Samples for our study were selected based on whether the participant had specimens and data available at least two visits, spaced at least 1 year apart. When more than two longitudinal samples were present, we requested all samples. The time interval between visits was allowed to vary, provided it was greater than 1 year.

Tissue acquisition and processing

Breast tissue

Six core samples were taken from the upper outer quadrant of the breast from each donor under local anesthesia. Within 5 min of procurement, each core was placed into an embedding cassette, and the cassettes were placed into 10% buffered formalin and stored at room temperature. The specimens were then embedded in paraffin. After flash freezing in liquid nitrogen, frozen cores were placed in labeled, chilled cryovials, and stored in liquid nitrogen at −166.2 °C. 84 breast tissue samples, with 50 mg of breast tissue per sample, were shipped to UCLA neurogenetics core laboratory, where DNA and RNA were extracted using the AllPrep kit. 38 of 84 samples had low DNA yield (>20 μl at 100 ng/μl) potentially because of increased percent of fatty tissue and DNA extraction was repeated using leftover tissue from these specimens, with adequate yields in all but one case (0.8 μg total). Extracted DNA was then used for bisulfite sequencing experiments.

Peripheral blood specimens

At the Komen Tissue Bank, blood was drawn into the blood collection tube (EDTA 9 ml) and gently mixed. After centrifugation, plasma was withdrawn and the remaining red cells and buffy coat were stored at −80 °C until DNA extraction. DNA was extracted from the blood cells at Indiana CTSI Specimen Storage Facility lab using an AutogenFlex Star (SN 401033) instrument and the Flexigene AGF3000 blood kit for DNA extractions from whole fresh and frozen blood. Four 50 µl aliquots of each sample were pipetted into pre-labeled DNAstable tubes, and stored at ambient temperature. These DNA samples were then shipped to the UCLA for bisulfite sequencing experiments.

DNA extraction

AllPrep DNA/RNA/miRNA Universal Kit (Qiagen, cat # 80224) was used for the DNA extractions for frozen tissue samples. 30 mg of frozen tissue was lysed with 600 ul guanidine-isothiocyanate-containing Buffer RLT Plus in a 2.0 ml micro centrifuge tube, and homogenized using TissueLyser II (Qiagen) with 5 mm stainless steel beads. Tissue lysate was continued with the AllPrep protocol for simultaneous extraction of genomic DNA and total RNA using RNeasy Mini spin column technology.

DNA methylation data pre-processing

Bisulfite conversion using the Zymo EZ DNA Methylation Kit (ZymoResearch, Orange, CA, USA) as well as subsequent hybridization of the HumanMethylation450k Bead Chip (Illumina, SanDiego, CA), and scanning (iScan, Illumina) was performed according to the manufacturer′s protocols by applying standard settings. DNA methylation levels (β values) were determined by calculating the ratio of intensities between methylated (signal A) and un-methylated (signal B) sites. Specifically, the β value was calculated from the intensity of the methylated (M corresponding to signal A) and un-methylated (U corresponding to signal B) sites, as the ratio of fluorescent signals β = Max(M,0)/[Max(M,0) + Max(U,0) + 100]. Thus, β values range from 0 (completely un-methylated) to 1 (completely methylated).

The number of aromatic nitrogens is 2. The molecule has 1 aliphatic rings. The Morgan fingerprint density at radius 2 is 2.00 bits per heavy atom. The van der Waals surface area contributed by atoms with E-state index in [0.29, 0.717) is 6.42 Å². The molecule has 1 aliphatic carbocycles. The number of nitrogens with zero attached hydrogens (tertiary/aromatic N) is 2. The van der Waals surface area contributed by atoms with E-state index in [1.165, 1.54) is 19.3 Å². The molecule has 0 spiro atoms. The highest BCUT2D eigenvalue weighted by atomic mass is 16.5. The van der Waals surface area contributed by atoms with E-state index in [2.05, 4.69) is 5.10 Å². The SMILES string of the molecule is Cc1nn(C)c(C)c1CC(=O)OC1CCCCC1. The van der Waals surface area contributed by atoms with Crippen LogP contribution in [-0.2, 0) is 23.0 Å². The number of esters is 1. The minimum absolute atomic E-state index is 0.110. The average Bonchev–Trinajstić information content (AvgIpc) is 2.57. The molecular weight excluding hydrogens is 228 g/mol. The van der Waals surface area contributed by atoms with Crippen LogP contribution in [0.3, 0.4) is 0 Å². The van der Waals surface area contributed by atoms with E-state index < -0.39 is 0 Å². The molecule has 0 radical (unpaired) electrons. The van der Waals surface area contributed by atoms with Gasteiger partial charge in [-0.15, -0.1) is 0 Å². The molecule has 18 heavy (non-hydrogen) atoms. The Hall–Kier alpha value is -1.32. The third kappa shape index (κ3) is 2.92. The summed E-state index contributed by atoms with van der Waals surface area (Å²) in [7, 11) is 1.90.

Laboratory performance

We analyzed 22 sets of duplicate samples (13 peripheral blood and 9 breasts) in order to examine for concordance. Blood samples and breast samples were randomized across the Illumina chip to avoid confounding due to technical sources of variation.

Statistical methods and analysis

Study variables

Survey data were available on age at tissue donation, education, ethnicity, age at menarche, menopausal status, age at menopause, gravidity, parity, duration of breastfeeding (months), use of oral contraceptives, and hormone replacement (ever used). We examined the covariate Total Menstrual Years, which was calculated as the difference between age at menopause if post-menopausal (replaced by current age if pre-menopausal) and age at menarche.

Epigenetic biomarker of aging

The epigenetic measure of tissue age is calculated by combining the DNA methylation levels of 353 dinucleotide markers known as cytosine phosphate guanines or CpGs [1]. The weighted average of these 353 epigenetic markers gives rise to an estimate of tissue age (in units of years), which is referred to as “DNA methylation age” (DNAm age) or as “epigenetic age.” This epigenetic clock method to estimate age applies to any tissue or cell type that contains DNA (with the exception of sperm) and applies to all 3 versions of the Illumina methylation array (Infinium 27K, Infinium 450K, and the most recent EPIC array). Mathematical details and software tutorials for the epigenetic clock can be found in the Additional files of Horvath [1]. An online age calculator can be found at our webpage (https://dnamage.genetics.ucla.edu).

Multivariate analysis

Pearson correlation was examined between DNAm age and chronologic age in both breast and peripheral blood. We used multivariate linear regression models in order to examine relationships between DNAm age and the demographic and reproductive variables listed above. Because DNAm age was available at multiple time points for both breast and peripheral blood, we used linear mixed effects models to examine the association between longitudinal changes in DNAm age and the dependent variables listed above.